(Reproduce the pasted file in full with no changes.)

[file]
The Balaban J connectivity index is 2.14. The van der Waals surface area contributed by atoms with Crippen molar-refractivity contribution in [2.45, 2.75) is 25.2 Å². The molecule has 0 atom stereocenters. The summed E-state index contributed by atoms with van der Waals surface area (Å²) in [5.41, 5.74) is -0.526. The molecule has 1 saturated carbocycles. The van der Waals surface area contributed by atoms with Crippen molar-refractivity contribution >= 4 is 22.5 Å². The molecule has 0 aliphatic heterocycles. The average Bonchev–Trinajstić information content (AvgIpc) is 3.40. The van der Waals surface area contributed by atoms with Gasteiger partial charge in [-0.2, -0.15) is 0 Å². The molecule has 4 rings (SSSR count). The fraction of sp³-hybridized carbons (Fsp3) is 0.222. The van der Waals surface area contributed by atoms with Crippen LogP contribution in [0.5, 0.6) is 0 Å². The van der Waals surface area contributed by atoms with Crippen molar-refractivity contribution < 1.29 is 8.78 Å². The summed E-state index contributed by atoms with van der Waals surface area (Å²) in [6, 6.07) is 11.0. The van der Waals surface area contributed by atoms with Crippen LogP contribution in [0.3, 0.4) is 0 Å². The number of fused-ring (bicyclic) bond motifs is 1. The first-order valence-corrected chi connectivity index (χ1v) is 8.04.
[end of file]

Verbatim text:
The Balaban J connectivity index is 2.14. The van der Waals surface area contributed by atoms with Crippen molar-refractivity contribution in [2.45, 2.75) is 25.2 Å². The molecule has 0 atom stereocenters. The summed E-state index contributed by atoms with van der Waals surface area (Å²) in [5.41, 5.74) is -0.526. The molecule has 1 saturated carbocycles. The van der Waals surface area contributed by atoms with Crippen molar-refractivity contribution >= 4 is 22.5 Å². The molecule has 0 aliphatic heterocycles. The average Bonchev–Trinajstić information content (AvgIpc) is 3.40. The van der Waals surface area contributed by atoms with Gasteiger partial charge in [-0.2, -0.15) is 0 Å². The molecule has 4 rings (SSSR count). The fraction of sp³-hybridized carbons (Fsp3) is 0.222. The van der Waals surface area contributed by atoms with Crippen LogP contribution in [0.5, 0.6) is 0 Å². The van der Waals surface area contributed by atoms with Crippen molar-refractivity contribution < 1.29 is 8.78 Å². The summed E-state index contributed by atoms with van der Waals surface area (Å²) in [6, 6.07) is 11.0. The van der Waals surface area contributed by atoms with Crippen LogP contribution in [0.3, 0.4) is 0 Å². The number of fused-ring (bicyclic) bond motifs is 1. The first-order valence-corrected chi connectivity index (χ1v) is 8.04.